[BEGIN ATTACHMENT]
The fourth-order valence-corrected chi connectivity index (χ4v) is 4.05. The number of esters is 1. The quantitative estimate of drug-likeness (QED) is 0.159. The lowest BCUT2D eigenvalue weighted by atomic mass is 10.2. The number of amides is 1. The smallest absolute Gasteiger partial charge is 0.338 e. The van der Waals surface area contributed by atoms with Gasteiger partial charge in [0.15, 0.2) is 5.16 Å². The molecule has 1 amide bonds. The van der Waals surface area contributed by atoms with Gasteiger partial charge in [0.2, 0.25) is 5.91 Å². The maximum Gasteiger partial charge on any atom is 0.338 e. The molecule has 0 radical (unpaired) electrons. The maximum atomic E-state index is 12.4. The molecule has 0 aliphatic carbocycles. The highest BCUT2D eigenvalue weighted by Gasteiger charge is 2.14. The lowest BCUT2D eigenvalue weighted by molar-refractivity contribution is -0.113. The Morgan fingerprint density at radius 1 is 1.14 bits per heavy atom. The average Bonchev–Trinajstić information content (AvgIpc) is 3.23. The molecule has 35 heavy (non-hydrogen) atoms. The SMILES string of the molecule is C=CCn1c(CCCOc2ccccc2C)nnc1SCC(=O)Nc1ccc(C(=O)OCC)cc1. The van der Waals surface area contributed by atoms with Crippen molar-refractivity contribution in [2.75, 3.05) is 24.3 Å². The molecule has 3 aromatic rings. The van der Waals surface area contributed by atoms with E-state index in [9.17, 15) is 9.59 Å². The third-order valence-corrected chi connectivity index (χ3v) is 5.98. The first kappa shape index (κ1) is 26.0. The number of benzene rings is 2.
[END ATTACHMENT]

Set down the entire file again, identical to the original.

The fourth-order valence-corrected chi connectivity index (χ4v) is 4.05. The number of esters is 1. The quantitative estimate of drug-likeness (QED) is 0.159. The lowest BCUT2D eigenvalue weighted by atomic mass is 10.2. The number of amides is 1. The smallest absolute Gasteiger partial charge is 0.338 e. The van der Waals surface area contributed by atoms with Gasteiger partial charge in [0.15, 0.2) is 5.16 Å². The molecule has 1 amide bonds. The van der Waals surface area contributed by atoms with Gasteiger partial charge in [0.2, 0.25) is 5.91 Å². The maximum Gasteiger partial charge on any atom is 0.338 e. The molecule has 0 radical (unpaired) electrons. The maximum atomic E-state index is 12.4. The molecule has 0 aliphatic carbocycles. The highest BCUT2D eigenvalue weighted by Gasteiger charge is 2.14. The lowest BCUT2D eigenvalue weighted by molar-refractivity contribution is -0.113. The Morgan fingerprint density at radius 1 is 1.14 bits per heavy atom. The average Bonchev–Trinajstić information content (AvgIpc) is 3.23. The molecule has 35 heavy (non-hydrogen) atoms. The SMILES string of the molecule is C=CCn1c(CCCOc2ccccc2C)nnc1SCC(=O)Nc1ccc(C(=O)OCC)cc1. The van der Waals surface area contributed by atoms with Crippen molar-refractivity contribution in [2.75, 3.05) is 24.3 Å². The molecule has 3 aromatic rings. The van der Waals surface area contributed by atoms with E-state index in [9.17, 15) is 9.59 Å². The third-order valence-corrected chi connectivity index (χ3v) is 5.98. The first kappa shape index (κ1) is 26.0. The number of benzene rings is 2.